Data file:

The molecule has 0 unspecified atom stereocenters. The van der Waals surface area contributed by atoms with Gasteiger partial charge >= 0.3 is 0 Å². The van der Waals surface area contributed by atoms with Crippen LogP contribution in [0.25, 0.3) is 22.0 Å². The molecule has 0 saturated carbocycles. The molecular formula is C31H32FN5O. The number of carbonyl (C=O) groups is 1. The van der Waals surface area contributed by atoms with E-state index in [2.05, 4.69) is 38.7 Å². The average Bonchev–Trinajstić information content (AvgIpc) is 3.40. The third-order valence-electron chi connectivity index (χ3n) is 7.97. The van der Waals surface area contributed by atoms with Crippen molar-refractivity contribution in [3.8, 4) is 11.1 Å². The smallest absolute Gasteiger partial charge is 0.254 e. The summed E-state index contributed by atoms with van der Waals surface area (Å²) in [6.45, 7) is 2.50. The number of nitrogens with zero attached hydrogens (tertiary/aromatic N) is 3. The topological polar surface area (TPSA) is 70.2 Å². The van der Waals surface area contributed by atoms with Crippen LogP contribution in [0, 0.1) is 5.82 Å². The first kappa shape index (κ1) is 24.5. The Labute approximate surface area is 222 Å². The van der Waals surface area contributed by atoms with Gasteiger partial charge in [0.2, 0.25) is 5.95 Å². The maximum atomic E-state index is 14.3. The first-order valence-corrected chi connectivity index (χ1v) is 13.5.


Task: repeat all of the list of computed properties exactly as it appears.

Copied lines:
The molecule has 0 unspecified atom stereocenters. The van der Waals surface area contributed by atoms with Gasteiger partial charge >= 0.3 is 0 Å². The van der Waals surface area contributed by atoms with Crippen LogP contribution in [0.25, 0.3) is 22.0 Å². The molecule has 0 saturated carbocycles. The molecular formula is C31H32FN5O. The number of carbonyl (C=O) groups is 1. The van der Waals surface area contributed by atoms with E-state index in [2.05, 4.69) is 38.7 Å². The average Bonchev–Trinajstić information content (AvgIpc) is 3.40. The third-order valence-electron chi connectivity index (χ3n) is 7.97. The van der Waals surface area contributed by atoms with Crippen molar-refractivity contribution in [3.8, 4) is 11.1 Å². The smallest absolute Gasteiger partial charge is 0.254 e. The summed E-state index contributed by atoms with van der Waals surface area (Å²) in [6.45, 7) is 2.50. The number of nitrogens with zero attached hydrogens (tertiary/aromatic N) is 3. The topological polar surface area (TPSA) is 70.2 Å². The van der Waals surface area contributed by atoms with Crippen LogP contribution in [0, 0.1) is 5.82 Å². The first kappa shape index (κ1) is 24.5. The Labute approximate surface area is 222 Å². The van der Waals surface area contributed by atoms with Gasteiger partial charge in [0.2, 0.25) is 5.95 Å². The maximum atomic E-state index is 14.3. The first-order valence-corrected chi connectivity index (χ1v) is 13.5.